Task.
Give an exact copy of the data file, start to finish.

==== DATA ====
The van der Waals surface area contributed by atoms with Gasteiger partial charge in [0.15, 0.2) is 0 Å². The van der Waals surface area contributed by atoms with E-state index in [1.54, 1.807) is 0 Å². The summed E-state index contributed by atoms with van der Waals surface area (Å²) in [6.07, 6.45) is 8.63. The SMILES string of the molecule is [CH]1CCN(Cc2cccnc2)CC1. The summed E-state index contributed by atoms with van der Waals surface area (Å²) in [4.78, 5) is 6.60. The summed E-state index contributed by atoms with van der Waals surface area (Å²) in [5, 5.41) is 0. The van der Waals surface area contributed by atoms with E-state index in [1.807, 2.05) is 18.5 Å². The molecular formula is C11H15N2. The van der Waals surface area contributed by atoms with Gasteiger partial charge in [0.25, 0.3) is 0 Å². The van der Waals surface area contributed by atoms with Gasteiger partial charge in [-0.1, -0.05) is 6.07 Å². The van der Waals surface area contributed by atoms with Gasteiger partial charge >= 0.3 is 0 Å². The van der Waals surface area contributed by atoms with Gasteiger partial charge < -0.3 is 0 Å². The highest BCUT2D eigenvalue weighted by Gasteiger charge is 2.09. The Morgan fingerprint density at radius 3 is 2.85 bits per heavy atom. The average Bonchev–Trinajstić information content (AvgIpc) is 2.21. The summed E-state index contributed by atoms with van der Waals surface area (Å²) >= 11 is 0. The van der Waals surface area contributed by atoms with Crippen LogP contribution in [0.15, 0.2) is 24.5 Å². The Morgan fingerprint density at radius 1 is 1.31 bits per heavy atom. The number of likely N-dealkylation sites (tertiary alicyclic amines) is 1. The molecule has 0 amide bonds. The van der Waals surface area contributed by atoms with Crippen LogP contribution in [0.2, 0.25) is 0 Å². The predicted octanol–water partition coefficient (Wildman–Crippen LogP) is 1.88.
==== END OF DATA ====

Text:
The van der Waals surface area contributed by atoms with Gasteiger partial charge in [0.15, 0.2) is 0 Å². The van der Waals surface area contributed by atoms with E-state index in [1.54, 1.807) is 0 Å². The summed E-state index contributed by atoms with van der Waals surface area (Å²) in [6.07, 6.45) is 8.63. The SMILES string of the molecule is [CH]1CCN(Cc2cccnc2)CC1. The summed E-state index contributed by atoms with van der Waals surface area (Å²) in [4.78, 5) is 6.60. The summed E-state index contributed by atoms with van der Waals surface area (Å²) in [5, 5.41) is 0. The van der Waals surface area contributed by atoms with E-state index in [1.807, 2.05) is 18.5 Å². The molecular formula is C11H15N2. The van der Waals surface area contributed by atoms with Gasteiger partial charge in [0.25, 0.3) is 0 Å². The van der Waals surface area contributed by atoms with Gasteiger partial charge in [-0.1, -0.05) is 6.07 Å². The van der Waals surface area contributed by atoms with Gasteiger partial charge >= 0.3 is 0 Å². The van der Waals surface area contributed by atoms with Gasteiger partial charge < -0.3 is 0 Å². The highest BCUT2D eigenvalue weighted by Gasteiger charge is 2.09. The Morgan fingerprint density at radius 3 is 2.85 bits per heavy atom. The average Bonchev–Trinajstić information content (AvgIpc) is 2.21. The summed E-state index contributed by atoms with van der Waals surface area (Å²) >= 11 is 0. The van der Waals surface area contributed by atoms with Crippen LogP contribution in [0.15, 0.2) is 24.5 Å². The Morgan fingerprint density at radius 1 is 1.31 bits per heavy atom. The number of likely N-dealkylation sites (tertiary alicyclic amines) is 1. The molecule has 0 amide bonds. The van der Waals surface area contributed by atoms with Crippen LogP contribution in [0.2, 0.25) is 0 Å². The predicted octanol–water partition coefficient (Wildman–Crippen LogP) is 1.88.